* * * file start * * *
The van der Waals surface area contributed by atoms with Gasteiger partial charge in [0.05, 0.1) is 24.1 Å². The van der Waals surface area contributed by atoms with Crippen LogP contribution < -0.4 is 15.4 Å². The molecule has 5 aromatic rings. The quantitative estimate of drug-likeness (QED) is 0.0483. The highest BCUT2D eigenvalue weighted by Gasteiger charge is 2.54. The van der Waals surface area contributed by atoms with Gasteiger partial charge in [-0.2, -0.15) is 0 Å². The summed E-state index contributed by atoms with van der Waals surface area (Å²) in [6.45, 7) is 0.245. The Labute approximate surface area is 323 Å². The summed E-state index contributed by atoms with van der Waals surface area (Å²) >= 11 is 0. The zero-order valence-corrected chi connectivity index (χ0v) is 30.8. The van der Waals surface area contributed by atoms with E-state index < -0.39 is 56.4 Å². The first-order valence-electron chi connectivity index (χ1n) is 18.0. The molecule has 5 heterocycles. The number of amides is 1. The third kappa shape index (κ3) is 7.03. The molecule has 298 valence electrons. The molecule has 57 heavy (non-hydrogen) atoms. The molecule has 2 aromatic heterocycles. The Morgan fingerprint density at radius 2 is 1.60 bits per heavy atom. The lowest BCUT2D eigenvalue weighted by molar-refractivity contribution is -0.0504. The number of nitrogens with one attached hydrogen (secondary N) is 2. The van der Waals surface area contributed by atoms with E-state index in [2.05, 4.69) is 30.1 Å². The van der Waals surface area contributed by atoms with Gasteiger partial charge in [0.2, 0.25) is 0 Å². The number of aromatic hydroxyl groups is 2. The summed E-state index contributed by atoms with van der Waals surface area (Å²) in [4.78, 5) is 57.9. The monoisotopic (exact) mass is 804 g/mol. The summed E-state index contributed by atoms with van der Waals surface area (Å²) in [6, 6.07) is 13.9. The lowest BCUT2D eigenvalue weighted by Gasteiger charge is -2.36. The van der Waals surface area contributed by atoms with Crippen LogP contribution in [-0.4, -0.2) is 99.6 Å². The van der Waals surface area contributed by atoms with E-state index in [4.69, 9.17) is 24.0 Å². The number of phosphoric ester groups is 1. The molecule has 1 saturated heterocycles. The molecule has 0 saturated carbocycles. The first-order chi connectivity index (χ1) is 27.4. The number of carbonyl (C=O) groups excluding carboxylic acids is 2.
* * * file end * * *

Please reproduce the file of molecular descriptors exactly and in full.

The van der Waals surface area contributed by atoms with Gasteiger partial charge in [0.05, 0.1) is 24.1 Å². The van der Waals surface area contributed by atoms with Crippen LogP contribution < -0.4 is 15.4 Å². The molecule has 5 aromatic rings. The quantitative estimate of drug-likeness (QED) is 0.0483. The highest BCUT2D eigenvalue weighted by Gasteiger charge is 2.54. The van der Waals surface area contributed by atoms with Gasteiger partial charge in [-0.2, -0.15) is 0 Å². The summed E-state index contributed by atoms with van der Waals surface area (Å²) in [6.45, 7) is 0.245. The Labute approximate surface area is 323 Å². The summed E-state index contributed by atoms with van der Waals surface area (Å²) >= 11 is 0. The zero-order valence-corrected chi connectivity index (χ0v) is 30.8. The van der Waals surface area contributed by atoms with E-state index < -0.39 is 56.4 Å². The first-order valence-electron chi connectivity index (χ1n) is 18.0. The molecule has 5 heterocycles. The number of amides is 1. The third kappa shape index (κ3) is 7.03. The molecule has 298 valence electrons. The molecule has 57 heavy (non-hydrogen) atoms. The molecule has 2 aromatic heterocycles. The Morgan fingerprint density at radius 2 is 1.60 bits per heavy atom. The lowest BCUT2D eigenvalue weighted by molar-refractivity contribution is -0.0504. The number of nitrogens with one attached hydrogen (secondary N) is 2. The van der Waals surface area contributed by atoms with E-state index in [2.05, 4.69) is 30.1 Å². The van der Waals surface area contributed by atoms with Gasteiger partial charge in [0.2, 0.25) is 0 Å². The number of aromatic hydroxyl groups is 2. The summed E-state index contributed by atoms with van der Waals surface area (Å²) in [4.78, 5) is 57.9. The monoisotopic (exact) mass is 804 g/mol. The summed E-state index contributed by atoms with van der Waals surface area (Å²) in [6, 6.07) is 13.9. The lowest BCUT2D eigenvalue weighted by Gasteiger charge is -2.36. The van der Waals surface area contributed by atoms with Crippen LogP contribution in [-0.4, -0.2) is 99.6 Å². The van der Waals surface area contributed by atoms with E-state index in [4.69, 9.17) is 24.0 Å². The number of phosphoric ester groups is 1. The molecule has 1 saturated heterocycles. The molecule has 0 saturated carbocycles. The first-order chi connectivity index (χ1) is 27.4. The number of carbonyl (C=O) groups excluding carboxylic acids is 2.